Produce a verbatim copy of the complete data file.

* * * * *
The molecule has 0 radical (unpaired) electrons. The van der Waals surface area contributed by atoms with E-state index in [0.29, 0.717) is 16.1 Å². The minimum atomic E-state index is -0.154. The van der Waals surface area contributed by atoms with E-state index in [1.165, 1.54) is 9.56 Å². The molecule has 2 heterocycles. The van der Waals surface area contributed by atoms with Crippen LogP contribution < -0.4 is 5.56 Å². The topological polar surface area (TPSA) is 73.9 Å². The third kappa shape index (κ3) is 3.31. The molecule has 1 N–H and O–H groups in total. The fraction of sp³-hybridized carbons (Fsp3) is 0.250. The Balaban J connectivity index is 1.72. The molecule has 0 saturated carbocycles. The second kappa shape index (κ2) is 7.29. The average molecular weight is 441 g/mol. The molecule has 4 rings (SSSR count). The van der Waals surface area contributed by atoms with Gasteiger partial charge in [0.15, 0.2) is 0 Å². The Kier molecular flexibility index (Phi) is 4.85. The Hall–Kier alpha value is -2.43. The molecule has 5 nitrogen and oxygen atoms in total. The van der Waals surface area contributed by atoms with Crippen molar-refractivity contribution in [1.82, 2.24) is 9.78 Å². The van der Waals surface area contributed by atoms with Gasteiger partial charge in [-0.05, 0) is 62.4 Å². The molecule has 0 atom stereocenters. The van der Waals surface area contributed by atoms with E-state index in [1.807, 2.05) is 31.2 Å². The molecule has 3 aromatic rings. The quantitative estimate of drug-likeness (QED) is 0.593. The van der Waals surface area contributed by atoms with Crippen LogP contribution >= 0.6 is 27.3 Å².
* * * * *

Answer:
The molecule has 0 radical (unpaired) electrons. The van der Waals surface area contributed by atoms with E-state index in [0.29, 0.717) is 16.1 Å². The minimum atomic E-state index is -0.154. The van der Waals surface area contributed by atoms with E-state index in [1.165, 1.54) is 9.56 Å². The molecule has 2 heterocycles. The van der Waals surface area contributed by atoms with Crippen LogP contribution < -0.4 is 5.56 Å². The topological polar surface area (TPSA) is 73.9 Å². The third kappa shape index (κ3) is 3.31. The molecule has 1 N–H and O–H groups in total. The fraction of sp³-hybridized carbons (Fsp3) is 0.250. The Balaban J connectivity index is 1.72. The molecule has 0 saturated carbocycles. The second kappa shape index (κ2) is 7.29. The average molecular weight is 441 g/mol. The molecule has 4 rings (SSSR count). The van der Waals surface area contributed by atoms with Gasteiger partial charge in [0.15, 0.2) is 0 Å². The Kier molecular flexibility index (Phi) is 4.85. The Hall–Kier alpha value is -2.43. The molecule has 5 nitrogen and oxygen atoms in total. The van der Waals surface area contributed by atoms with Crippen molar-refractivity contribution in [1.82, 2.24) is 9.78 Å². The van der Waals surface area contributed by atoms with Gasteiger partial charge in [-0.05, 0) is 62.4 Å². The molecule has 0 atom stereocenters. The van der Waals surface area contributed by atoms with E-state index in [1.807, 2.05) is 31.2 Å². The molecule has 3 aromatic rings. The quantitative estimate of drug-likeness (QED) is 0.593. The van der Waals surface area contributed by atoms with Crippen LogP contribution >= 0.6 is 27.3 Å².